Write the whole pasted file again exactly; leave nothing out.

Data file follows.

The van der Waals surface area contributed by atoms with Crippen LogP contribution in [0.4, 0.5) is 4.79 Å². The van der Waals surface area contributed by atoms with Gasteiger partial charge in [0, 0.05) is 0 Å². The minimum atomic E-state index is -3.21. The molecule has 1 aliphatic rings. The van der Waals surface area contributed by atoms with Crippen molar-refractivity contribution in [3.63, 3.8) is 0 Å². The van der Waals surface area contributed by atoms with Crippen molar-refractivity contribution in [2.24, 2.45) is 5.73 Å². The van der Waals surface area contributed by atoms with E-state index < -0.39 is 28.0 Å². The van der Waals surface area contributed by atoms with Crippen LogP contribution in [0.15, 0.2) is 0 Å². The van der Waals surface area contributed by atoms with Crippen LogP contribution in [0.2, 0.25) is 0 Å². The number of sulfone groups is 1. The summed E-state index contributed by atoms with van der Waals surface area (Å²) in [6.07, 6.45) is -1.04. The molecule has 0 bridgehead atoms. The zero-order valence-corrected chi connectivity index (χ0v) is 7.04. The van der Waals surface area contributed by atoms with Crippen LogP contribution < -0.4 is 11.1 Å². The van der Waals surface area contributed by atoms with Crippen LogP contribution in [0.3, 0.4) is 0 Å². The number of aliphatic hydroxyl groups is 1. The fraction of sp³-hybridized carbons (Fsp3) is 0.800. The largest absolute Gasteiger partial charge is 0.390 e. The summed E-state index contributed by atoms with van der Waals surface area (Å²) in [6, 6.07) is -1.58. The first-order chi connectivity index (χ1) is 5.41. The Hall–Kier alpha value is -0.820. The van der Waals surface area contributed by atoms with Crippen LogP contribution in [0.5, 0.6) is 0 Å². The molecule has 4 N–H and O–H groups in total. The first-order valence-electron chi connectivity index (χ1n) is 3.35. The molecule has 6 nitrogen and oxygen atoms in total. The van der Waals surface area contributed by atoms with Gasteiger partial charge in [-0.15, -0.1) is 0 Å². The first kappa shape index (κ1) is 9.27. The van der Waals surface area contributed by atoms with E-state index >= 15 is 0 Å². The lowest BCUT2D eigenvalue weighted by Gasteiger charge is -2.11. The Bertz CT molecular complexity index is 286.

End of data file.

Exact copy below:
The van der Waals surface area contributed by atoms with Crippen LogP contribution in [0.4, 0.5) is 4.79 Å². The van der Waals surface area contributed by atoms with Gasteiger partial charge in [0, 0.05) is 0 Å². The minimum atomic E-state index is -3.21. The molecule has 1 aliphatic rings. The van der Waals surface area contributed by atoms with Crippen molar-refractivity contribution in [3.63, 3.8) is 0 Å². The van der Waals surface area contributed by atoms with Crippen molar-refractivity contribution in [2.24, 2.45) is 5.73 Å². The van der Waals surface area contributed by atoms with E-state index < -0.39 is 28.0 Å². The van der Waals surface area contributed by atoms with Crippen LogP contribution in [0.15, 0.2) is 0 Å². The van der Waals surface area contributed by atoms with Crippen LogP contribution in [0.2, 0.25) is 0 Å². The number of sulfone groups is 1. The summed E-state index contributed by atoms with van der Waals surface area (Å²) in [6.07, 6.45) is -1.04. The molecule has 0 bridgehead atoms. The zero-order valence-corrected chi connectivity index (χ0v) is 7.04. The van der Waals surface area contributed by atoms with Crippen LogP contribution < -0.4 is 11.1 Å². The van der Waals surface area contributed by atoms with Crippen LogP contribution in [0.3, 0.4) is 0 Å². The number of aliphatic hydroxyl groups is 1. The fraction of sp³-hybridized carbons (Fsp3) is 0.800. The largest absolute Gasteiger partial charge is 0.390 e. The summed E-state index contributed by atoms with van der Waals surface area (Å²) in [6, 6.07) is -1.58. The first-order chi connectivity index (χ1) is 5.41. The Hall–Kier alpha value is -0.820. The van der Waals surface area contributed by atoms with Crippen LogP contribution in [0.5, 0.6) is 0 Å². The molecule has 4 N–H and O–H groups in total. The first-order valence-electron chi connectivity index (χ1n) is 3.35. The molecule has 6 nitrogen and oxygen atoms in total. The van der Waals surface area contributed by atoms with Gasteiger partial charge in [-0.15, -0.1) is 0 Å². The first kappa shape index (κ1) is 9.27. The van der Waals surface area contributed by atoms with E-state index >= 15 is 0 Å². The lowest BCUT2D eigenvalue weighted by Gasteiger charge is -2.11. The Bertz CT molecular complexity index is 286.